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Low exergy systems for high-performance buildings and communities

: Schmidt, Dietrich; Jóhannesson, Gudni

Vinha, J.:
9th Nordic Symposium on Building Physics, NSB 2011. Proceedings. Vol.3 : Tampere, Finland, 29th May - 2 June 2011
Tampere: Tampere University of Technology, 2011
ISBN: 978-952-15-2576-6
Nordic Symposium on Building Physics (NSB) <9, 2011, Tampere>
Conference Paper
Fraunhofer IBP ()

There is an obvious, known and indisputable need for an increase in the efficiency of energy utilisation in buildings. Heating, cooling and lighting appliances in buildings account for more than one third of the world's primary energy demand. In turn, building stock is a major contributor to energy-related environmental problems. Furthermore, there are great potentials, which can be obtained through a more efficient use of energy in buildings.
As a relatively new approach it can be shown that an optimisation of the exergy flows in buildings and the related supply structures, similar to other thermodynamic systems such as power stations, can help in identifying the potential of increased efficiency in energy utilisation. Through analyses, it can be shown that calculations based on the energy conservation and primary energy concept alone are inadequate for gaining a full understanding of all important aspects of energy utilisation processes. The high potential for a further increase in the efficiency of; for example, boilers, can not be quantified by energy analysis - the energy efficiency is close to 100%; however, this potential can be shown by using exergy analysis (Schmidt & Shukuya 2003), the exergy efficiency of a common gas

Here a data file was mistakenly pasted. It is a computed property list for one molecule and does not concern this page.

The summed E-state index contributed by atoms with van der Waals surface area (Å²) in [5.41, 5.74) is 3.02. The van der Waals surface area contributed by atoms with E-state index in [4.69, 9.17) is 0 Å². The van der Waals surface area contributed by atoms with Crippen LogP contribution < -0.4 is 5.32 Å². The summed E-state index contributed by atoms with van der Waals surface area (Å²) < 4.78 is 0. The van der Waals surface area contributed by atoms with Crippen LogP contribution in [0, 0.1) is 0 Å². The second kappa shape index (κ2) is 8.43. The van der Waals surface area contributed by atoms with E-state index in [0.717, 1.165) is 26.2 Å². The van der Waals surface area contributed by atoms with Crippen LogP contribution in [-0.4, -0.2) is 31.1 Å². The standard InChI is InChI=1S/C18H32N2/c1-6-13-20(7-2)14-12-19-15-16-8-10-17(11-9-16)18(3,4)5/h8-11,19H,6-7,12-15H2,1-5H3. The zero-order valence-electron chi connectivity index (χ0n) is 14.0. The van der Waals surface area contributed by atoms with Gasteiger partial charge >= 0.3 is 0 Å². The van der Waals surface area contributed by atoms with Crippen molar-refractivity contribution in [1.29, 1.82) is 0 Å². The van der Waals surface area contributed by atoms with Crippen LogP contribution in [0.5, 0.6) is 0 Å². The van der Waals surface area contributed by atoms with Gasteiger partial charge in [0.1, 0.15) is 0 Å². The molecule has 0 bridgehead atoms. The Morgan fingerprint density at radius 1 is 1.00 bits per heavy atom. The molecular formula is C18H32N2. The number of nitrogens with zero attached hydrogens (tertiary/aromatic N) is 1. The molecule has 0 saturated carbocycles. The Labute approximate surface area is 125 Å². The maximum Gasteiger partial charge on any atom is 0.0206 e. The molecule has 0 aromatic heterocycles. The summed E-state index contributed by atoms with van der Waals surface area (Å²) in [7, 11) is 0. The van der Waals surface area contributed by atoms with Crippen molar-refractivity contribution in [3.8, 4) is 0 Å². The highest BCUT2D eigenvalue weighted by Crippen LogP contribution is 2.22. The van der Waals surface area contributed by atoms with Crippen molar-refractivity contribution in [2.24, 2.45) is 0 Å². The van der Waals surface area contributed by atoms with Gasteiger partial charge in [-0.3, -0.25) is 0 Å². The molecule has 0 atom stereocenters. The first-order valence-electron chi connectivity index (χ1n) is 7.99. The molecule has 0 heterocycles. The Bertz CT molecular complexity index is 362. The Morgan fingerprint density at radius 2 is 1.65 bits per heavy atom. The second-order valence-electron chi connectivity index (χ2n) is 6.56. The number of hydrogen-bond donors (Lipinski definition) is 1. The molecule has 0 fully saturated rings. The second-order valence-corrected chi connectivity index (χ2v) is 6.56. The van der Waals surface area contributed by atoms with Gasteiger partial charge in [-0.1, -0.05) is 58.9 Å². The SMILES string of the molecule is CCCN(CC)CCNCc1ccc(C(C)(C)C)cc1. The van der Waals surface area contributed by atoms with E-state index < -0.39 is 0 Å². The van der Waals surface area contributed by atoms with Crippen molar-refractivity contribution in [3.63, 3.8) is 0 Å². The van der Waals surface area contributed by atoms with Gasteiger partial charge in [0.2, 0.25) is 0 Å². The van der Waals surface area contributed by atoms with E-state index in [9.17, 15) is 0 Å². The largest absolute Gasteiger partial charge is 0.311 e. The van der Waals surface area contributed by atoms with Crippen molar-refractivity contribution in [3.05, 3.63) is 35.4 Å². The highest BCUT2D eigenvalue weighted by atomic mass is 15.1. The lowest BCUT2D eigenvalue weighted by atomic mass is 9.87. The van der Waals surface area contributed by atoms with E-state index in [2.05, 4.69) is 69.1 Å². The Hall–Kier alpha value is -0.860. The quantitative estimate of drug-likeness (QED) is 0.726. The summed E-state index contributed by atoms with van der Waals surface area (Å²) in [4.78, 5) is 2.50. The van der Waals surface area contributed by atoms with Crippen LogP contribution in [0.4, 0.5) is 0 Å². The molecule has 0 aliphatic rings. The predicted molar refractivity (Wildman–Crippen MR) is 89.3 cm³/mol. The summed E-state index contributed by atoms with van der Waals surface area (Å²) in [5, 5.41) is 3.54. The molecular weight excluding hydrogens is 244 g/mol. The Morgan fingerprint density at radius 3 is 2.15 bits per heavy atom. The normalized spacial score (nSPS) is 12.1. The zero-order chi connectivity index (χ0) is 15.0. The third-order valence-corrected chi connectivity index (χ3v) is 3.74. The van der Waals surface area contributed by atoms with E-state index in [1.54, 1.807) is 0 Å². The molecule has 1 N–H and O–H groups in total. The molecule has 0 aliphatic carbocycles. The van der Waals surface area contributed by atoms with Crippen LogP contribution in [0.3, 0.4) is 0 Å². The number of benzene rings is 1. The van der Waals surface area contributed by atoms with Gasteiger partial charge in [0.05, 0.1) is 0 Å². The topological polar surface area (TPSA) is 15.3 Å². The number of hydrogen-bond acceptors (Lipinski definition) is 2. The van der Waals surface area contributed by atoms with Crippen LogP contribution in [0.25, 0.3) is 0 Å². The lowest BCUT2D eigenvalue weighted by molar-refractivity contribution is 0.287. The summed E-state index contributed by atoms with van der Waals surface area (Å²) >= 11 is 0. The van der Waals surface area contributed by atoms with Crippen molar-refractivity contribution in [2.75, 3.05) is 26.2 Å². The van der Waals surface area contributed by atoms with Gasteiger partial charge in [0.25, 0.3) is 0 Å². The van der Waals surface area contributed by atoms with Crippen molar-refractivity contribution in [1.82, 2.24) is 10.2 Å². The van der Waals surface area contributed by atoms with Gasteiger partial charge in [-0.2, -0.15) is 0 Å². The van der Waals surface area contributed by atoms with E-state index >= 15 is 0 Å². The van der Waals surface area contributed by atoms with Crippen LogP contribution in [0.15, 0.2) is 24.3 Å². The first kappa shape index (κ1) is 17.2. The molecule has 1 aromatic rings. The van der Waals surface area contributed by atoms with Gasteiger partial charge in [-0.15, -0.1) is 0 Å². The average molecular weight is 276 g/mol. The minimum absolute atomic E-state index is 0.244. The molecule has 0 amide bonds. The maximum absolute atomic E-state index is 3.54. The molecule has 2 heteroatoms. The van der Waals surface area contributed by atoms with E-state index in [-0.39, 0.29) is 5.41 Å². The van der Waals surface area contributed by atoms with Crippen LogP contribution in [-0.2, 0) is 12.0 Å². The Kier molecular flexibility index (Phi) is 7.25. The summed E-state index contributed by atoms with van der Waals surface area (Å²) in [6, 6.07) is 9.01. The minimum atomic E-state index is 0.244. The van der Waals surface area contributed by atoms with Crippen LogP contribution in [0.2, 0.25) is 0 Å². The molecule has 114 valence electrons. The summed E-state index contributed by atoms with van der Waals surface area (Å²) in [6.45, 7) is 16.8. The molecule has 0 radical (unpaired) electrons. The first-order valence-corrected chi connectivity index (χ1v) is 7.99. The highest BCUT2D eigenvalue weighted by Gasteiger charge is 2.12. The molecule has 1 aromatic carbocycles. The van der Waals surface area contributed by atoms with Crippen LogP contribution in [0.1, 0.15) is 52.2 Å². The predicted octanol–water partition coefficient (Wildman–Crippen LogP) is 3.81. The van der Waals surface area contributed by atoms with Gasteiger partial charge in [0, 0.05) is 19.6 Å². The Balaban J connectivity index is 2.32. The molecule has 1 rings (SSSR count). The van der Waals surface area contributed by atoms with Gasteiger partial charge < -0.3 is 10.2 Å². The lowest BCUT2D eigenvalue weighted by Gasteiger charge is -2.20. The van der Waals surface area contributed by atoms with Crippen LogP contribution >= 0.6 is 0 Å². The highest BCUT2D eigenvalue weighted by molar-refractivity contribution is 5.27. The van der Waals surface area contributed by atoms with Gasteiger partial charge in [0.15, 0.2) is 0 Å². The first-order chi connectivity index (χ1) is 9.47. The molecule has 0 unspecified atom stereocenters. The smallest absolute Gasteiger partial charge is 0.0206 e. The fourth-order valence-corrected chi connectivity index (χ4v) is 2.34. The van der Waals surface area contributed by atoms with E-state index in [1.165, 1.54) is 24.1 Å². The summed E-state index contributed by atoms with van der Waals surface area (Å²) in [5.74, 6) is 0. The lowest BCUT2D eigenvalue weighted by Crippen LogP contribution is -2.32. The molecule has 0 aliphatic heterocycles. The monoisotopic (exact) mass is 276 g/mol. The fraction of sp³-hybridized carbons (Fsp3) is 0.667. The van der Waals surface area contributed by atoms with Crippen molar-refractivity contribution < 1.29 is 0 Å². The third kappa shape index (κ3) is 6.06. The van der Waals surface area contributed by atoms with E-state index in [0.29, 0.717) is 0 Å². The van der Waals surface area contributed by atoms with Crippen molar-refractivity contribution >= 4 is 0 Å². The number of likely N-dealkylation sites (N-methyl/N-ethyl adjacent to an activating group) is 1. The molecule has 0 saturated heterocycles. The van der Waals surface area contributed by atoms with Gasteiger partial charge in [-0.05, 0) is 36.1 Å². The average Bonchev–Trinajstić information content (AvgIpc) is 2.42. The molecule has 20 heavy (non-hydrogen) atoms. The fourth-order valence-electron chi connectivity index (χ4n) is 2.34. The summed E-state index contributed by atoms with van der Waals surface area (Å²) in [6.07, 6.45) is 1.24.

boiler is about 8%. This shows clearly the potential and need for improvements of our energy use structure. A similar picture can be drawn by having a closer look to energy supply structures in our communities.
This paper outlines the international co-operative work in the general framework of the International Energy Agency (IEA), the ECBCS Annex 49 "Low Exergy Systems for High Performance Buildings and Communities", which ended in 2010 (Annex49 2010).